Since quite a while ago, I have been anticipating this remarkable moment. The – for me – most important economic warning sign has turned red: the yield curve inverted and, as a consequence, short-term interest rates in the U.S. are now higher than long-term rates. All the while gold prices dropped by twenty dollars, close to a level of $1,290 per troy ounce. Motive? The dollar strengthened to €1.12 and came near a three-week high.
In earlier contributions, such as The Yield Curve Just Keeps Getting Flatter (and Analysts Keep Looking for Excuses) (published in December 2017) and Fed Raises Rates; Flattens Yield Curve (published in June 2017), I wrote extensively about this rather unusual phenomenon:
“The yield curve remains as informative as always. The impressive track record of this important recession indicator will prove itself yet again. It is only a question of time before spreads become negative and the yield curve inverts. And this time around, an inverted yield curve will just as in earlier times indicate that we are on the brink of a new recession. A recession that has been due for some time now.”
Ever since a little less than two weeks ago, the moment has arrived: short-term interest rates are now indeed higher than long-term interest rates. This meant an entire day of all types of press attention. Interviews on CNBC, multiple articles from Bloomberg and the Wall Street Journal, and tweets of a wide range of market participants. A week later, however, much is forgotten. Suddenly, no one seems to mention or care about the yield curve inversion anymore. And even fewer people seem to have taken any concrete steps after this warning sign, with an almost perfect track record, has begun to flash red.
The current yield curve in the United States: the 3-month rate is higher than the 10-year Treasury rate. Source: Investing.com
What virtually no one seems to grasp, is why the yield curve inverts in the first place. The dominant logic is that the Fed directly causes the yield curve to invert (wrong, as you can read in my earlier contributions) or that short-term rates rise because of underlying financial troubles that seem to pop up out of the blue: corporates and commercial banks suddenly demand short-term credit to fill the gaps that suddenly appear out of nothing. But even the latter is not the entire story.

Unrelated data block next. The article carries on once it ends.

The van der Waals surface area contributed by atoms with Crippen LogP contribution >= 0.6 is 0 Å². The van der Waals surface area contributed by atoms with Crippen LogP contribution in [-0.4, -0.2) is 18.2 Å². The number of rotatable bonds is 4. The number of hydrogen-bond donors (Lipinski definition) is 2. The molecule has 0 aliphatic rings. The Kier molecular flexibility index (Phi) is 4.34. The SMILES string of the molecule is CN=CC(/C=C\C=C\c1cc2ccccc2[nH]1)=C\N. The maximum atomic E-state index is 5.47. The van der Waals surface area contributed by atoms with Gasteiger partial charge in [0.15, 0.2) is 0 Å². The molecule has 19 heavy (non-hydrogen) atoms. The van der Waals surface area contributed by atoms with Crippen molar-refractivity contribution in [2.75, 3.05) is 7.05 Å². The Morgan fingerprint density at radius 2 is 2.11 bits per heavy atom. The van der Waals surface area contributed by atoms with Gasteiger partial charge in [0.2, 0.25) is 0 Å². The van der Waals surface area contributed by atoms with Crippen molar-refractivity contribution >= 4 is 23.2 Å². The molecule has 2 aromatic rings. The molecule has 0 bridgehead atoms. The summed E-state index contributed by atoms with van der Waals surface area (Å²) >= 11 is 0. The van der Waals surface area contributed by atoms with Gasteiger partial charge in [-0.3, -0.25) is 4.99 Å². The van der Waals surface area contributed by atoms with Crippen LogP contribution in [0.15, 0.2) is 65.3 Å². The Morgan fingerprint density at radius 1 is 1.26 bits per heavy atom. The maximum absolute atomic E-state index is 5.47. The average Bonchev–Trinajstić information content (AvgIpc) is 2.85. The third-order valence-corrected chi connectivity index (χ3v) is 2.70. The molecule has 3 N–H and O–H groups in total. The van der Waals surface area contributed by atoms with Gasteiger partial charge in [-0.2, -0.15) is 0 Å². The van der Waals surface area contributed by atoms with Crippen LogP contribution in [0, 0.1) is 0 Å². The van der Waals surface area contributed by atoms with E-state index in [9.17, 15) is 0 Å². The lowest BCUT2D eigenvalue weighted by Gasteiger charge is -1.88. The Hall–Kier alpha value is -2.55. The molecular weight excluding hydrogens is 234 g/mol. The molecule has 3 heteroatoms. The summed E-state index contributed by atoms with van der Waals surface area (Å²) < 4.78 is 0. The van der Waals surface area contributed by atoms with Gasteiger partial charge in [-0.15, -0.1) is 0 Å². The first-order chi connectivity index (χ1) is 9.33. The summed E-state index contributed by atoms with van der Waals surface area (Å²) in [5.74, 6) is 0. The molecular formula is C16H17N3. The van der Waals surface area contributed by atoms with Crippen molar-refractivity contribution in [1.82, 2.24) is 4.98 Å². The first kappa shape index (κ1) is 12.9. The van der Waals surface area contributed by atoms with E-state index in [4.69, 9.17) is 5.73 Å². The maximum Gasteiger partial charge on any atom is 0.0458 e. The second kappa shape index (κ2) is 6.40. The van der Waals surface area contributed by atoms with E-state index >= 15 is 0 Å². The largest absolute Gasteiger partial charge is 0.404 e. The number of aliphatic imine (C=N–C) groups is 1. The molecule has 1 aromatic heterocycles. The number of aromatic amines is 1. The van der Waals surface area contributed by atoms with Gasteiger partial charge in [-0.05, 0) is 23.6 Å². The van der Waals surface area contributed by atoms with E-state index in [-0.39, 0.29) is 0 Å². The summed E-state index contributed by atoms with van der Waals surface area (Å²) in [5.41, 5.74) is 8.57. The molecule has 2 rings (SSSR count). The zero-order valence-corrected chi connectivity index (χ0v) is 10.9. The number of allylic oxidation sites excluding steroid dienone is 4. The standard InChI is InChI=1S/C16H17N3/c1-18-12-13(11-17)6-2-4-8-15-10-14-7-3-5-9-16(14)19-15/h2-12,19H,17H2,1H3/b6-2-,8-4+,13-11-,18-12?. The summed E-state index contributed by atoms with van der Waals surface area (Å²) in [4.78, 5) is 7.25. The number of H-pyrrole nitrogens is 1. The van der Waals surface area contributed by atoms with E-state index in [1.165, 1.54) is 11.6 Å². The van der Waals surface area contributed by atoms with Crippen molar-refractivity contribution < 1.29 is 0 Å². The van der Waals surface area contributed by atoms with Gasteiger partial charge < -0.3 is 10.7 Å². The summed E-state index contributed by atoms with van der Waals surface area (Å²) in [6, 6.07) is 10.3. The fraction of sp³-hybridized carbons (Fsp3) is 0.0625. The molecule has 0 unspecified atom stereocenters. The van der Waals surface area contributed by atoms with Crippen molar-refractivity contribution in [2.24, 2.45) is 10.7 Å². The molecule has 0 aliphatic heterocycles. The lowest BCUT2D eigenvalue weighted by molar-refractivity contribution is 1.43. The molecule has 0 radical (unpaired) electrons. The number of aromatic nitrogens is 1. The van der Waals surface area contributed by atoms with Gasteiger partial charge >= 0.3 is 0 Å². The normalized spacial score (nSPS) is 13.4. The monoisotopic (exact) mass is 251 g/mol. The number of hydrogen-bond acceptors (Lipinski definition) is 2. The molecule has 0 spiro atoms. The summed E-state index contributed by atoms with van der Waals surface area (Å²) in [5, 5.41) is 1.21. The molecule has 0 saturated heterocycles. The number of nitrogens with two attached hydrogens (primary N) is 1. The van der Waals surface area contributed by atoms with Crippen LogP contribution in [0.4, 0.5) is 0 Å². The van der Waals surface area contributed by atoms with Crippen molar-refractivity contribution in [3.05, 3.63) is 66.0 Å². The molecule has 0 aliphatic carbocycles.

Banks dedicate themselves to a very peculiar business model. They raise short-term (zero maturity) capital (your bank deposits, in fact) while using these funds to invest in long-term credit or loans (for example, long-term mortgage loans or commercial credits). This is what we call maturity mismatching, because the maturities of bank assets and bank liabilities no longer match.
This is also the reason why our banking system is so incredibly fragile. Whereas historically there have been little to no defaults in so-called money market mutual funds (MMMFs), we have witnessed a tremendous series of spectacular bankruptcies of banks (just remember for a moment the 2008-crisis and the defaults of many, many banks, among which the memorable Lehman Brothers).
Now, not only is the banking system fragile because of such maturity mismatches. No, maturity mismatching actually gives way to something that “Austrian” economists call an economic cycle.